Combination of polycyclic aromatic hydrocarbons and temperature exposure:In vitroeffects on immune response of European clam (Ruditapes decussatus)

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Abstract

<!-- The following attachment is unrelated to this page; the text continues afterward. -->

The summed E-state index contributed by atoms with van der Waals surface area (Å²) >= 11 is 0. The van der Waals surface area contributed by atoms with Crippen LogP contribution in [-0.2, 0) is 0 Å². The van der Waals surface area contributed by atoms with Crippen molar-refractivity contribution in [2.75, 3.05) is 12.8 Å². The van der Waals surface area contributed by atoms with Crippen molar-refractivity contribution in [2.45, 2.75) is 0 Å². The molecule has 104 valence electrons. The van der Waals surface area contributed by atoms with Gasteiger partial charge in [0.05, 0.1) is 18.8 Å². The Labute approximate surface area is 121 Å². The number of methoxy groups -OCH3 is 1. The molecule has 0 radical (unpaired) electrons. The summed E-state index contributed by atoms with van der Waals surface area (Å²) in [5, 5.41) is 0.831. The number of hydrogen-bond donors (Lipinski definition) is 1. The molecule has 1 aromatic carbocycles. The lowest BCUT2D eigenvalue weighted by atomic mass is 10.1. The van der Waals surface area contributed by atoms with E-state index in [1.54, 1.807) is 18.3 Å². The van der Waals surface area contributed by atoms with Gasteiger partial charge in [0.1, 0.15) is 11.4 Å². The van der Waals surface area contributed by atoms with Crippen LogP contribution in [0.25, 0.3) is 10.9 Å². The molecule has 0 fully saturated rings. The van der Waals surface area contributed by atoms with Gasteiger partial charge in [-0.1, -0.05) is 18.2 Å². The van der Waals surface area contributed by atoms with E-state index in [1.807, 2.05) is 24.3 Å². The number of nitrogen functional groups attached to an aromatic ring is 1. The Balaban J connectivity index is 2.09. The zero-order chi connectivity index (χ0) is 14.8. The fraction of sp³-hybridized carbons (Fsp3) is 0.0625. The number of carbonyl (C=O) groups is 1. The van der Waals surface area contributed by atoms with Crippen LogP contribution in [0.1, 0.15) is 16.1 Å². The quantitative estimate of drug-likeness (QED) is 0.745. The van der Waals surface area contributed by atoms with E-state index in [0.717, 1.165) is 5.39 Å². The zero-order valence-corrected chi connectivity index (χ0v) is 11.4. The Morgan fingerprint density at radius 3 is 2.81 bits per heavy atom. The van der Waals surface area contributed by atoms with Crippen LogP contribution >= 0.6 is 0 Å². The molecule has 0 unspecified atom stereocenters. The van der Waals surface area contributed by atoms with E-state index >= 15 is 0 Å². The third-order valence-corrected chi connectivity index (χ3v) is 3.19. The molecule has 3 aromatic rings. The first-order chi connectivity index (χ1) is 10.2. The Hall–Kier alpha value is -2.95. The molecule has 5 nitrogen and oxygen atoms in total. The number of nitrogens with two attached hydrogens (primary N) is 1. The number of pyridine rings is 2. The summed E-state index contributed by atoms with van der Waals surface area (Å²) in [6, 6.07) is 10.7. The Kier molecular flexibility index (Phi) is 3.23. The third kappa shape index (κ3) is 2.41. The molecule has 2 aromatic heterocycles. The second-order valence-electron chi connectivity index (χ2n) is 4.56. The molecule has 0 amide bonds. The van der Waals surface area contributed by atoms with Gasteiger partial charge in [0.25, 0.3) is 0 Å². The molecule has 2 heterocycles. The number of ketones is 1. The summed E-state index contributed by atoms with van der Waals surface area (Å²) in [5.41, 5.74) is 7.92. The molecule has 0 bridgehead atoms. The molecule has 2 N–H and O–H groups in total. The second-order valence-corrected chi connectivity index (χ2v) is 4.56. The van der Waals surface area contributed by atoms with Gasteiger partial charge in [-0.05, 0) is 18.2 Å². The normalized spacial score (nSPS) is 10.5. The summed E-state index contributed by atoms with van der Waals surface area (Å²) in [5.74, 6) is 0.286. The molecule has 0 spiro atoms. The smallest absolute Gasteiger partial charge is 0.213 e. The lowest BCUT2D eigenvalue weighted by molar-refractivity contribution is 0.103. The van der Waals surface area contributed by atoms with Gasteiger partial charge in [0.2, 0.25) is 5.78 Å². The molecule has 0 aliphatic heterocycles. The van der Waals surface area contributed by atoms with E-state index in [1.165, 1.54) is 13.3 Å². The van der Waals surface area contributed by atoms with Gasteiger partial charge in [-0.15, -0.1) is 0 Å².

Marine organisms are subjected to various biotic and abiotic factors such as changes of temperature and pollutants [e.g. polycyclic aromatic hydrocarbons (PAHs), polychlorinated biphenyls (PCBs), and heavy metals, which may affect their defense mechanisms. In this context, the aim was to evaluate the combined effects of temperature (20 and 30 °C) and PAHs (fluorene, phenanthrene and pyrene) at two concentrations (10−5 and 10−3 mg mL−1) on the immune responses of the European clam Ruditapes decussatus were after 24 h of in vitro exposure. Total haemocyte count, cell viability, phenoloxidase, lysozyme, alkaline phosphatase, esterase, antibacterial and agglutinating activities were measured. Exposure to high temperatures resulted in lower phosphatase alkaline activity and higher haemocyte viability and antibacterial and haemagglutinating activities, compared with the values recorded for clams maintained at low temperature. Only pyrene induced a significant decrease in haemocyte lysozyme (at 20 and 30 °C) and esterase (at 30 °C) activities. The total haemocyte count was increased by phenanthrene and pyrene at 20 °C and at 30 °C, respectively. Alkaline phosphatase activity increased when haemocytes were exposed to pyrene at 30 °C but decreased in the presence of fluorene at 20 °C. Furthermore, haemocyte viability was low in the presence of pyrene and fluorene at 20 °C and 30 °C, respectively, but was unaffected by phenanthrene. Antibacterial activity was significantly increased and no-significantly affected by the presence of pyrene and fluorene at 20 °C and 30 °C, respectively. The present study demonstrates the strong effect of PAHs and high temperature on haemocyte viability and other important immune functions, including phosphatase alkaline and antibacterial activities. Furthermore, changes in the immune parameters of European clam resulting from high temperatures may modulate the effects of PAHs and vice versa.

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